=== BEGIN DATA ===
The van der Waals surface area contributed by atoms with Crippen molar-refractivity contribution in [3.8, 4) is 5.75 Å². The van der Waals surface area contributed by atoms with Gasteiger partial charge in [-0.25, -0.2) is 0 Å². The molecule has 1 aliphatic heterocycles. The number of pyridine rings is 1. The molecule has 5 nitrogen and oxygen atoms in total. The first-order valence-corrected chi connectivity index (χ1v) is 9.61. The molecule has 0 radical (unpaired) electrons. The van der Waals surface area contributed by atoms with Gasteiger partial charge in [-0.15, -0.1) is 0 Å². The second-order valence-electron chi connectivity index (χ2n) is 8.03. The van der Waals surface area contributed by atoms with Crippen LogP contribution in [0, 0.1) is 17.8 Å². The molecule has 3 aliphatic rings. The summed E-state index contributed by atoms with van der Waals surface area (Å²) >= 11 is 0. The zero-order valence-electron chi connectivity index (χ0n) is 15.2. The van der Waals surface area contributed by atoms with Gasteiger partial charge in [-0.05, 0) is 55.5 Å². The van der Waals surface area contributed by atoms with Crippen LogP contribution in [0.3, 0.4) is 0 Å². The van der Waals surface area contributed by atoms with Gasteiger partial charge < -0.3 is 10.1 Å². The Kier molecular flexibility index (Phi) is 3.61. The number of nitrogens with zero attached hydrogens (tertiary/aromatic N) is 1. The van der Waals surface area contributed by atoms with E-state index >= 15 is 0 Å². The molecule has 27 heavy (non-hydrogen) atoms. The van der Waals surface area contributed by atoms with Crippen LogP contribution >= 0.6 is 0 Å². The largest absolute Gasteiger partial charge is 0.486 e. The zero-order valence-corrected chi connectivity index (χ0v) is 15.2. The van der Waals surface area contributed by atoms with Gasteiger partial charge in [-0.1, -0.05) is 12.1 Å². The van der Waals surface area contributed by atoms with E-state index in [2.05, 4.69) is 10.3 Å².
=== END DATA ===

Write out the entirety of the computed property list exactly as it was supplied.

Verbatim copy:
The van der Waals surface area contributed by atoms with Crippen molar-refractivity contribution in [3.8, 4) is 5.75 Å². The van der Waals surface area contributed by atoms with Gasteiger partial charge in [-0.25, -0.2) is 0 Å². The molecule has 1 aliphatic heterocycles. The number of pyridine rings is 1. The molecule has 5 nitrogen and oxygen atoms in total. The first-order valence-corrected chi connectivity index (χ1v) is 9.61. The molecule has 0 radical (unpaired) electrons. The van der Waals surface area contributed by atoms with Gasteiger partial charge in [-0.15, -0.1) is 0 Å². The second-order valence-electron chi connectivity index (χ2n) is 8.03. The van der Waals surface area contributed by atoms with Crippen LogP contribution in [0, 0.1) is 17.8 Å². The molecule has 3 aliphatic rings. The summed E-state index contributed by atoms with van der Waals surface area (Å²) >= 11 is 0. The zero-order valence-electron chi connectivity index (χ0n) is 15.2. The van der Waals surface area contributed by atoms with Gasteiger partial charge in [-0.05, 0) is 55.5 Å². The van der Waals surface area contributed by atoms with Crippen LogP contribution in [0.3, 0.4) is 0 Å². The van der Waals surface area contributed by atoms with Gasteiger partial charge < -0.3 is 10.1 Å². The Kier molecular flexibility index (Phi) is 3.61. The number of nitrogens with zero attached hydrogens (tertiary/aromatic N) is 1. The van der Waals surface area contributed by atoms with E-state index >= 15 is 0 Å². The molecule has 27 heavy (non-hydrogen) atoms. The van der Waals surface area contributed by atoms with Crippen LogP contribution >= 0.6 is 0 Å². The largest absolute Gasteiger partial charge is 0.486 e. The zero-order valence-corrected chi connectivity index (χ0v) is 15.2. The van der Waals surface area contributed by atoms with Gasteiger partial charge in [-0.1, -0.05) is 12.1 Å². The van der Waals surface area contributed by atoms with E-state index in [2.05, 4.69) is 10.3 Å².